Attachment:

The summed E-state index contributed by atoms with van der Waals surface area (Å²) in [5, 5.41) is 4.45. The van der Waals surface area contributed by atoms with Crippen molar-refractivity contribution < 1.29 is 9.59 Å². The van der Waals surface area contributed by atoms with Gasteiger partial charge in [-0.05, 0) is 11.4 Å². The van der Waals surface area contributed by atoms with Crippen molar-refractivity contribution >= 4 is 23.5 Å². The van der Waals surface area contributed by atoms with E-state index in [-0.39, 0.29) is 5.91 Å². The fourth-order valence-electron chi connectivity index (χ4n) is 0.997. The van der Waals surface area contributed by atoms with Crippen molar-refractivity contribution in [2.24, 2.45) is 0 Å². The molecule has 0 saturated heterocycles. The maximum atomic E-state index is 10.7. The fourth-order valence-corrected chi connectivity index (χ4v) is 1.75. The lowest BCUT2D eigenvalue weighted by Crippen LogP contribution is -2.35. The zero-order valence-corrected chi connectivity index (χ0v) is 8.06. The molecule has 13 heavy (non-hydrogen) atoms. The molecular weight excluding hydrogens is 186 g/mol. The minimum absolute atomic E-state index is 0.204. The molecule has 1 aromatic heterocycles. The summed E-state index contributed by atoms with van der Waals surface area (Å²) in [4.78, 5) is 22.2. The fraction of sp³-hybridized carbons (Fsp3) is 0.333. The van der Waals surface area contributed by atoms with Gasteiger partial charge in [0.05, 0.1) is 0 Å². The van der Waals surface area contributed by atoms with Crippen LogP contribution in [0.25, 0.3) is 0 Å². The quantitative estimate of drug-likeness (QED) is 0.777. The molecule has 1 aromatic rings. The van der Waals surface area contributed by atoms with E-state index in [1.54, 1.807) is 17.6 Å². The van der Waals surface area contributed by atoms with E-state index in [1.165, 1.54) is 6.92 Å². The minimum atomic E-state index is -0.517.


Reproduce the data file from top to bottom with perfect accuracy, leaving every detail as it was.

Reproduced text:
The summed E-state index contributed by atoms with van der Waals surface area (Å²) in [5, 5.41) is 4.45. The van der Waals surface area contributed by atoms with Crippen molar-refractivity contribution < 1.29 is 9.59 Å². The van der Waals surface area contributed by atoms with Gasteiger partial charge in [-0.05, 0) is 11.4 Å². The van der Waals surface area contributed by atoms with Crippen molar-refractivity contribution >= 4 is 23.5 Å². The van der Waals surface area contributed by atoms with E-state index in [-0.39, 0.29) is 5.91 Å². The fourth-order valence-electron chi connectivity index (χ4n) is 0.997. The van der Waals surface area contributed by atoms with Crippen molar-refractivity contribution in [2.24, 2.45) is 0 Å². The molecule has 0 saturated heterocycles. The maximum atomic E-state index is 10.7. The fourth-order valence-corrected chi connectivity index (χ4v) is 1.75. The lowest BCUT2D eigenvalue weighted by Crippen LogP contribution is -2.35. The zero-order valence-corrected chi connectivity index (χ0v) is 8.06. The molecule has 13 heavy (non-hydrogen) atoms. The molecular weight excluding hydrogens is 186 g/mol. The minimum absolute atomic E-state index is 0.204. The molecule has 1 aromatic heterocycles. The summed E-state index contributed by atoms with van der Waals surface area (Å²) in [4.78, 5) is 22.2. The fraction of sp³-hybridized carbons (Fsp3) is 0.333. The van der Waals surface area contributed by atoms with Gasteiger partial charge in [0.05, 0.1) is 0 Å². The van der Waals surface area contributed by atoms with Crippen LogP contribution in [0.25, 0.3) is 0 Å². The quantitative estimate of drug-likeness (QED) is 0.777. The molecule has 1 aromatic rings. The van der Waals surface area contributed by atoms with E-state index in [1.54, 1.807) is 17.6 Å². The van der Waals surface area contributed by atoms with E-state index in [1.165, 1.54) is 6.92 Å². The minimum atomic E-state index is -0.517.